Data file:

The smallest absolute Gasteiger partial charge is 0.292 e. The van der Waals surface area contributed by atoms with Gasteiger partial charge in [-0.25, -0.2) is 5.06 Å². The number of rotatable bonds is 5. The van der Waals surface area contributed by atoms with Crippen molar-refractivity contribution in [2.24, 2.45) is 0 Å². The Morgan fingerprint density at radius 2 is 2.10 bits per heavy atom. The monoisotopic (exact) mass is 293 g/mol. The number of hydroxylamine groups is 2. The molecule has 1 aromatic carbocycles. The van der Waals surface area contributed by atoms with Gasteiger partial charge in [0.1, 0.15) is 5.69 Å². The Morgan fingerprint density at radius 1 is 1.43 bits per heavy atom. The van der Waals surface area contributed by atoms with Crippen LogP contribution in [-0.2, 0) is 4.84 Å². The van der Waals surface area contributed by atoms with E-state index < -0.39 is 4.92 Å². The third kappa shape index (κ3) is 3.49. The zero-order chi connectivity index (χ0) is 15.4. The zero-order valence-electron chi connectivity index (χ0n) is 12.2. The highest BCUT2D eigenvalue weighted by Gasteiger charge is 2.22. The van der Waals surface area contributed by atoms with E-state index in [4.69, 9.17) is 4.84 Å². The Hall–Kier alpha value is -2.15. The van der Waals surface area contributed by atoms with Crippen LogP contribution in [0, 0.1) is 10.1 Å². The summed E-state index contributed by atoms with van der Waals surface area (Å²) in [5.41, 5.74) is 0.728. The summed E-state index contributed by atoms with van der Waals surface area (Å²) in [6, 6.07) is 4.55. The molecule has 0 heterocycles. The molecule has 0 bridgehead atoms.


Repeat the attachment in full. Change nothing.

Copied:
The smallest absolute Gasteiger partial charge is 0.292 e. The van der Waals surface area contributed by atoms with Gasteiger partial charge in [-0.25, -0.2) is 5.06 Å². The number of rotatable bonds is 5. The van der Waals surface area contributed by atoms with Crippen molar-refractivity contribution in [2.24, 2.45) is 0 Å². The Morgan fingerprint density at radius 2 is 2.10 bits per heavy atom. The monoisotopic (exact) mass is 293 g/mol. The number of hydroxylamine groups is 2. The molecule has 1 aromatic carbocycles. The van der Waals surface area contributed by atoms with Gasteiger partial charge in [0.1, 0.15) is 5.69 Å². The Morgan fingerprint density at radius 1 is 1.43 bits per heavy atom. The van der Waals surface area contributed by atoms with Crippen LogP contribution in [-0.2, 0) is 4.84 Å². The van der Waals surface area contributed by atoms with E-state index < -0.39 is 4.92 Å². The third kappa shape index (κ3) is 3.49. The zero-order chi connectivity index (χ0) is 15.4. The zero-order valence-electron chi connectivity index (χ0n) is 12.2. The highest BCUT2D eigenvalue weighted by Gasteiger charge is 2.22. The van der Waals surface area contributed by atoms with E-state index in [4.69, 9.17) is 4.84 Å². The Hall–Kier alpha value is -2.15. The van der Waals surface area contributed by atoms with Crippen LogP contribution in [0, 0.1) is 10.1 Å². The summed E-state index contributed by atoms with van der Waals surface area (Å²) in [5.41, 5.74) is 0.728. The summed E-state index contributed by atoms with van der Waals surface area (Å²) in [6, 6.07) is 4.55. The molecule has 0 heterocycles. The molecule has 0 bridgehead atoms.